When we try to figure out why there has been such resistance or uninterest, we’re a little baffled. What’s not cool and newsworthy about a satirical, sexy, independently produced audiobook that grew out of a long-running live downtown event? If I were a critic or editor, I’d be a lot more interested in that project than I would be in the latest literary novel. So how to explain it? The best explanation we’ve come up with is that we’re ahead of the times. From a squaresville, old-media perspective, maybe it’s confusing. After all, what is “Sex Scenes”? And in what section of the magazine should it be covered? Under “Books”? “Music”? Maybe “Theater”? Meanwhile, big-budget movies and stars demand attention, and as everyone dithers “Sex Scenes” falls by the wayside.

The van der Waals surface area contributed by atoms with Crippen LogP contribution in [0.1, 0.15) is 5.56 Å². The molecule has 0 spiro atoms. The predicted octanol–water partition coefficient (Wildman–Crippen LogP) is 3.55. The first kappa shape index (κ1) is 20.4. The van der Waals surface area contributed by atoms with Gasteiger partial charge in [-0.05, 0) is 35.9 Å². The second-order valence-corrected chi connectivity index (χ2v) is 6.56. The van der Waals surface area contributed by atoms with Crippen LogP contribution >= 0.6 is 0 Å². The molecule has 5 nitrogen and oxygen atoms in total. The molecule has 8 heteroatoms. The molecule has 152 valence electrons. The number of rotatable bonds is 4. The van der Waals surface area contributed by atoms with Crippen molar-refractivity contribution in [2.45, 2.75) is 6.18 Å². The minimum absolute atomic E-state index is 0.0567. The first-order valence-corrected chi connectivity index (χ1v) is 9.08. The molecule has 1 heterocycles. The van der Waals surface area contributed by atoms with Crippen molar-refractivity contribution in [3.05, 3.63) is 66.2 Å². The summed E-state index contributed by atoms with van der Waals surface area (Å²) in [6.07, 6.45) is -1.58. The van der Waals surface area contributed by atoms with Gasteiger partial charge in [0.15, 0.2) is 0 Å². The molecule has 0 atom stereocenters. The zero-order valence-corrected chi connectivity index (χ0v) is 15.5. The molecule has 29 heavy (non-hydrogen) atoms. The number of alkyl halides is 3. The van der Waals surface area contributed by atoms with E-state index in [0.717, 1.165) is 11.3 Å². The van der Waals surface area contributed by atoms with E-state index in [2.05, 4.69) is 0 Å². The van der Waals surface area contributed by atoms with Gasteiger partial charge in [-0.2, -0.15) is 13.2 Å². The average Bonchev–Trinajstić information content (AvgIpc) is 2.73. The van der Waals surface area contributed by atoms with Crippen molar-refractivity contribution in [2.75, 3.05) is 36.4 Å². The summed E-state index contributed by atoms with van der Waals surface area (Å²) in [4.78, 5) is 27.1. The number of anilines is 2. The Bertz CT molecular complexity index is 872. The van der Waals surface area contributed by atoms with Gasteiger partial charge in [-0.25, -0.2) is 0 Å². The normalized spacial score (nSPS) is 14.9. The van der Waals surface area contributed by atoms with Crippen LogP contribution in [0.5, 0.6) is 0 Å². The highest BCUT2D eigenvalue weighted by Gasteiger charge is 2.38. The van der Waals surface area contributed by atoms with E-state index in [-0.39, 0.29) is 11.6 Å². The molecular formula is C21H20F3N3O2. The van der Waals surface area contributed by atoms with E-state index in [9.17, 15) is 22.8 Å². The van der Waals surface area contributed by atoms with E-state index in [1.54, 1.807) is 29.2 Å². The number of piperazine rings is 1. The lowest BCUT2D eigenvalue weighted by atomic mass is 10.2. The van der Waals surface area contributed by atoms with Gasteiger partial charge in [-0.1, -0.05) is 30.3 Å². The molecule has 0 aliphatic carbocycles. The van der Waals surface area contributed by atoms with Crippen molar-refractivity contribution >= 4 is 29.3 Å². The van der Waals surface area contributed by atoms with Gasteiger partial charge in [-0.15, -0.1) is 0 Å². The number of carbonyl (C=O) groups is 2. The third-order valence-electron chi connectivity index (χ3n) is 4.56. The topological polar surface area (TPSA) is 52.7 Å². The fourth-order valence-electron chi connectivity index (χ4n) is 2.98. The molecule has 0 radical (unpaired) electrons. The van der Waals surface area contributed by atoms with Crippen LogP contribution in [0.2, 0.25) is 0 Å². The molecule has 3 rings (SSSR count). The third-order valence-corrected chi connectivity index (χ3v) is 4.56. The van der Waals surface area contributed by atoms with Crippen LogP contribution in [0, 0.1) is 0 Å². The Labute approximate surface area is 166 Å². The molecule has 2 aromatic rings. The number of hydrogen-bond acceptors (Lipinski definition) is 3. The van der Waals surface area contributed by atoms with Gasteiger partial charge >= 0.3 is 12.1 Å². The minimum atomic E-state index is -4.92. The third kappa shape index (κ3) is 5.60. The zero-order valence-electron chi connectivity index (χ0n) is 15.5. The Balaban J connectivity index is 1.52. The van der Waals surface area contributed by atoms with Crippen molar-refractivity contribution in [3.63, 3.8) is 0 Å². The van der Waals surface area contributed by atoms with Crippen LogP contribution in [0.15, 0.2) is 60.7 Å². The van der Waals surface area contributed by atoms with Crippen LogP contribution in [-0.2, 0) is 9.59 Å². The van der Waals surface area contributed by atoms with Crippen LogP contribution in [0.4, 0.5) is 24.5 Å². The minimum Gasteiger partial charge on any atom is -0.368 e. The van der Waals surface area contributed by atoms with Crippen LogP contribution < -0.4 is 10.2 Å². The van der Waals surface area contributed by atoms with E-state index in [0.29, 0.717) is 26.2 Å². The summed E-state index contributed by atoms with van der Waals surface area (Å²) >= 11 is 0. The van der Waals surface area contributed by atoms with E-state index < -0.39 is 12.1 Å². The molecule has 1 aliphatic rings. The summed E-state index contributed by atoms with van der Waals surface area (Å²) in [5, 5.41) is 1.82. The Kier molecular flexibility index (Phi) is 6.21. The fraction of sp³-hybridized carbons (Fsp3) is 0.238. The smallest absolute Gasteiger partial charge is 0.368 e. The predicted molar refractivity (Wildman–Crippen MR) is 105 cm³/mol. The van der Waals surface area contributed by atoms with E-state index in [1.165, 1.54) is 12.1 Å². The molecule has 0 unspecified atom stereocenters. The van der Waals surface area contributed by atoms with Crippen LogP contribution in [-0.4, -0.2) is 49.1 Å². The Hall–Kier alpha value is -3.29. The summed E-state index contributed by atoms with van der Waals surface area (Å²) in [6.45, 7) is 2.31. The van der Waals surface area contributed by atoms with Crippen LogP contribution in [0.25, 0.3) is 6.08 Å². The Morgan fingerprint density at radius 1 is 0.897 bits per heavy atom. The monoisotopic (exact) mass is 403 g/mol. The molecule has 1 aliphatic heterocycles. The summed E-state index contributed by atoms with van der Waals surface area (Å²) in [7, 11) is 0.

What it has all illustrated for us is one major — and let me repeat that, MAJOR — challenge in the new-media space, which is that too many people who could write well about new media prefer to write about old media. They’d rather review the latest new movie than check out a webvideo or an independent audio production. Here’s this incredible new media world developing right under their noses — wouldn’t you think people would want to cover it? But all a lot of people want to do — and this includes many people like bloggers who you’d think would be more open — is offer an opinion about what’s new at the mall or mega bookstore.
Incidentally, it’s possible I’m being unfair here. It may not be the journalists, critics and reviewers who are the problem, it may be their bosses and editors. As for the bloggers, well, they really ought to be taking more chances than they do. There is going to be someone who recognizes what a golden era this is and they’re going to be the Pauline Kael or Manny Farber of new media.
Here’s the kind of advice would I would offer to old-media people who are just beginning to think about entering the new media world: